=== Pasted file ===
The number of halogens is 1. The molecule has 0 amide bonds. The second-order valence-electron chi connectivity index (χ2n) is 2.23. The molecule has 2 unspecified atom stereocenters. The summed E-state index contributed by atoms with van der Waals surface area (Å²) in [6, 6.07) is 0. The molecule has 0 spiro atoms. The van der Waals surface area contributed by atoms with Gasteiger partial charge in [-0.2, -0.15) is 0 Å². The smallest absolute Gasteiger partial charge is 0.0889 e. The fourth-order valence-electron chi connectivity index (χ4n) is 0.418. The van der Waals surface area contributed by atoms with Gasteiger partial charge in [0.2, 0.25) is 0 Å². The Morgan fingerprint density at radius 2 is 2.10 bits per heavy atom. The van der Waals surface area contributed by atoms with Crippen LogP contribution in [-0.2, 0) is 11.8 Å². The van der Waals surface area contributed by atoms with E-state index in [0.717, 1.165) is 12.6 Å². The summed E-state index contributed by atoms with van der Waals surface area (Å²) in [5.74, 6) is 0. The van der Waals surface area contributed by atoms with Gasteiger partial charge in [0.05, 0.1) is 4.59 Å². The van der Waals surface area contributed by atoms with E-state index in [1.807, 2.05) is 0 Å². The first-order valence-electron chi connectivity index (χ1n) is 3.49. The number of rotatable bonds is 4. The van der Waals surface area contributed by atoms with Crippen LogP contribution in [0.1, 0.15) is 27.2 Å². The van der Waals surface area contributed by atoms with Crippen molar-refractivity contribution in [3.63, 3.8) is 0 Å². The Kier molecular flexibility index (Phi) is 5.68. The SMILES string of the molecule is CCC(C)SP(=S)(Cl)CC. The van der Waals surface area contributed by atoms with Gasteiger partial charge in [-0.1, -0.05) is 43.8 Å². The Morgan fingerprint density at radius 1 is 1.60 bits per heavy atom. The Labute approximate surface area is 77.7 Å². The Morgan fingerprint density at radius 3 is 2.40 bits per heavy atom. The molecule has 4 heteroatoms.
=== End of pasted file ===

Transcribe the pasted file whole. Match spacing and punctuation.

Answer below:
The number of halogens is 1. The molecule has 0 amide bonds. The second-order valence-electron chi connectivity index (χ2n) is 2.23. The molecule has 2 unspecified atom stereocenters. The summed E-state index contributed by atoms with van der Waals surface area (Å²) in [6, 6.07) is 0. The molecule has 0 spiro atoms. The van der Waals surface area contributed by atoms with Gasteiger partial charge in [-0.2, -0.15) is 0 Å². The smallest absolute Gasteiger partial charge is 0.0889 e. The fourth-order valence-electron chi connectivity index (χ4n) is 0.418. The van der Waals surface area contributed by atoms with Gasteiger partial charge in [0.2, 0.25) is 0 Å². The Morgan fingerprint density at radius 2 is 2.10 bits per heavy atom. The van der Waals surface area contributed by atoms with Crippen LogP contribution in [-0.2, 0) is 11.8 Å². The van der Waals surface area contributed by atoms with E-state index in [0.717, 1.165) is 12.6 Å². The summed E-state index contributed by atoms with van der Waals surface area (Å²) in [5.74, 6) is 0. The van der Waals surface area contributed by atoms with Gasteiger partial charge in [0.05, 0.1) is 4.59 Å². The van der Waals surface area contributed by atoms with E-state index in [1.807, 2.05) is 0 Å². The first-order valence-electron chi connectivity index (χ1n) is 3.49. The number of rotatable bonds is 4. The van der Waals surface area contributed by atoms with Crippen LogP contribution in [0.1, 0.15) is 27.2 Å². The van der Waals surface area contributed by atoms with Crippen molar-refractivity contribution in [3.63, 3.8) is 0 Å². The Kier molecular flexibility index (Phi) is 5.68. The SMILES string of the molecule is CCC(C)SP(=S)(Cl)CC. The van der Waals surface area contributed by atoms with Gasteiger partial charge in [-0.1, -0.05) is 43.8 Å². The Morgan fingerprint density at radius 1 is 1.60 bits per heavy atom. The Labute approximate surface area is 77.7 Å². The Morgan fingerprint density at radius 3 is 2.40 bits per heavy atom. The molecule has 4 heteroatoms.